(Editor’s note: San Diego Gay & Lesbian News welcomes a new contributor, the Rev. Jerry Troyer. His column, Heart & Soul, will be published every other Tuesday.)
Many of us in the LGBTQ community carry the scars of growing up gay. Maybe at least some of the people in our lives knew; maybe no one knew. But chances are that we knew.
Quite possibly we didn’t know what to call “it,” but we knew that we were somehow different. There was that friend of the same sex who we really liked, who hugged us, and we wanted to hold on a little too long. Or that first day in gym class, when we thought we were going to have a heart attack.
And there were all those hurtful jokes and hateful remarks made by people who were supposed to love us. You know the ones. Every time someone said something, it was like a kick in the stomach.
For me, part of the challenge in growing up gay was confusion. Not about myself or who I was, but about the world’s reaction to it. I didn’t wake up one morning and decide my sexual orientation. I must have been born this way. So how can it be wrong?
Growing up in the 1960s in northern San Diego County, there was no one to ask; no one to talk to. Certainly no one at the church. And thanks to my church’s teachings at the time, I was terrified that my family would find out, so I did whatever I could to hide. I was way in the back of the closet.
After three years of being married to a woman, and making a big mess of things, I finally was able to admit to the important people in my life that I was gay. Of course, we call it “coming out.” But even after we do, and openly begin to live “the life,” it doesn’t mean the past is washed away.
My family was incredibly loving and supportive when I told them. Sadly, yours may not have been. Many people in our community go through heart-breaking experiences and abandonment when their families find out.
So what can we do with those memories, those hurts, and the shame and regret from the messes we made? We can forgive.
Forgiveness is completely illogical. We may believe our parents don’t deserve forgiveness for the way they treated us. Our ex-lover doesn’t deserve forgiveness for leaving us for someone younger and cuter, or with a huge credit card bill. Maybe we feel like we need to beat ourselves up some more for the years of substance abuse, or the financial disaster we created, or for being so stupid when we (and you can fill in the blank).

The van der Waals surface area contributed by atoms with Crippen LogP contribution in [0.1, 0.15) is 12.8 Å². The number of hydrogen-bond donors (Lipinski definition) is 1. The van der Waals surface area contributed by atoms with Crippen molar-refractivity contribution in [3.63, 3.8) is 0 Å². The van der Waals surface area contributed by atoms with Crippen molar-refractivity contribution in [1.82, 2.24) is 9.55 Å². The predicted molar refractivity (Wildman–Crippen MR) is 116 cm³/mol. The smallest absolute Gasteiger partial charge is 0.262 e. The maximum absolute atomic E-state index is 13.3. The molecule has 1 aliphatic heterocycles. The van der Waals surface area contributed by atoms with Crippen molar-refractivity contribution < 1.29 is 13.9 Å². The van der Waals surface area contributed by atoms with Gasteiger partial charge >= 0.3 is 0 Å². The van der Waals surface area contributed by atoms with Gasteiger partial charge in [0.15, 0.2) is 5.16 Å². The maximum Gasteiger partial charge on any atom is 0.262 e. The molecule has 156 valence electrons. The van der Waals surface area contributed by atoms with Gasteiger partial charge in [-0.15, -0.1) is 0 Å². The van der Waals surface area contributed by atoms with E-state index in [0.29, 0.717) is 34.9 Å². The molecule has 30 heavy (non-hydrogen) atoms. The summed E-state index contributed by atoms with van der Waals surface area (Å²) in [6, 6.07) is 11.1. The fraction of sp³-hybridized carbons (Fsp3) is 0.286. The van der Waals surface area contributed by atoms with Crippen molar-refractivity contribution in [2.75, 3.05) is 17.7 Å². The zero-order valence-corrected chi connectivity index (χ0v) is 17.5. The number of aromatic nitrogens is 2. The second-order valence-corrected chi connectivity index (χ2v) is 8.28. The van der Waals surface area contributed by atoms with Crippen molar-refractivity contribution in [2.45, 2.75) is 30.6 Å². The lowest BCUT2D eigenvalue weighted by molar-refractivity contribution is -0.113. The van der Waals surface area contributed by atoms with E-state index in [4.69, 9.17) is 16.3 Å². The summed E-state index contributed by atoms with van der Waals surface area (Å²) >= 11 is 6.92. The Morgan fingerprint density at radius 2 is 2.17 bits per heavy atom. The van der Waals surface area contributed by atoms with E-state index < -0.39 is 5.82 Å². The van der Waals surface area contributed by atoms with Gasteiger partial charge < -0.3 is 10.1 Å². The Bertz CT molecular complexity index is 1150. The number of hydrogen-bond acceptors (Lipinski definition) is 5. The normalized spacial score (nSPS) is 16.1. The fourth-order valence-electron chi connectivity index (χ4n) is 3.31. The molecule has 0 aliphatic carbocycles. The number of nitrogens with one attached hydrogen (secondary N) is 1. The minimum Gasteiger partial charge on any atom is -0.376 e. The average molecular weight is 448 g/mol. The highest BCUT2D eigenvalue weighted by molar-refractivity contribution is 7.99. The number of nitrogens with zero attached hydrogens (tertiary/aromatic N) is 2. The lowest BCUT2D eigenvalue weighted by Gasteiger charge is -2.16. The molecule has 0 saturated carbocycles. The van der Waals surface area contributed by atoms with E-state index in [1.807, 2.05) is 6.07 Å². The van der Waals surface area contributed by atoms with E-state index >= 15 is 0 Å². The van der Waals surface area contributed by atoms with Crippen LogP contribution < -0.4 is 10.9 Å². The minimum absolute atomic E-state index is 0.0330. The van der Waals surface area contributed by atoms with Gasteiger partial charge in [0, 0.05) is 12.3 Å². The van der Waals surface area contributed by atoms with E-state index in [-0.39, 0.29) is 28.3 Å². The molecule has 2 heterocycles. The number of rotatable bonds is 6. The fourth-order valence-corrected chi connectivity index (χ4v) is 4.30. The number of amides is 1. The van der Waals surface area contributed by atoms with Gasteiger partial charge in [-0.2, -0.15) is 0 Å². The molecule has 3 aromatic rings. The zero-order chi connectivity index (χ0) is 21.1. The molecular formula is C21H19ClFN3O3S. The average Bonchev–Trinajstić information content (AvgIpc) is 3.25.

That may very well be true. But we deserve the peace and quiet we will receive when we begin to realize that they, whoever they were, did the best they could at the time. And by the way, so did we. If we could have done better, we would have.
Forgiveness is the very best gift you can give yourself. You won’t get it all done today, because it is a process, not an event—like peeling away the layers of an onion. But begin today, to see, and feel, that you deserve to let go of old hurts, angers and regrets.
Now, forgiving someone doesn’t mean you need to meet for dinner. You may never want to see them again, and that’s just fine. But over time, you’ll find that the memory of whomever or whatever it was will be less and less painful, and ultimately will be like a book you read.
How do you do it? To quote a famous shoe company, “just do it.” Think about your father (for example), and say to yourself, “I forgive you.” You may have to do it kicking and screaming (so to speak) to start with. And that’s OK. But it will get easier.
There can be work involved in forgiveness, but it is so worth it.
You deserve all the good that life has for you. You deserve the peace and quiet that forgiveness can give you.
Take care of yourself.
(The Rev. Jerry Troyer, a native of San Diego, is the senior minister of Joyful Living Church, a non-denominational New Thought spiritual community. He is the author of the new book, “Coming Out To Ourselves … Admitting, Accepting And Embracing Who We Truly Are. Troyer and his husband, also named Jerry, live in the San Diego area with their golden retriever Roxie. Visit his website HERE. )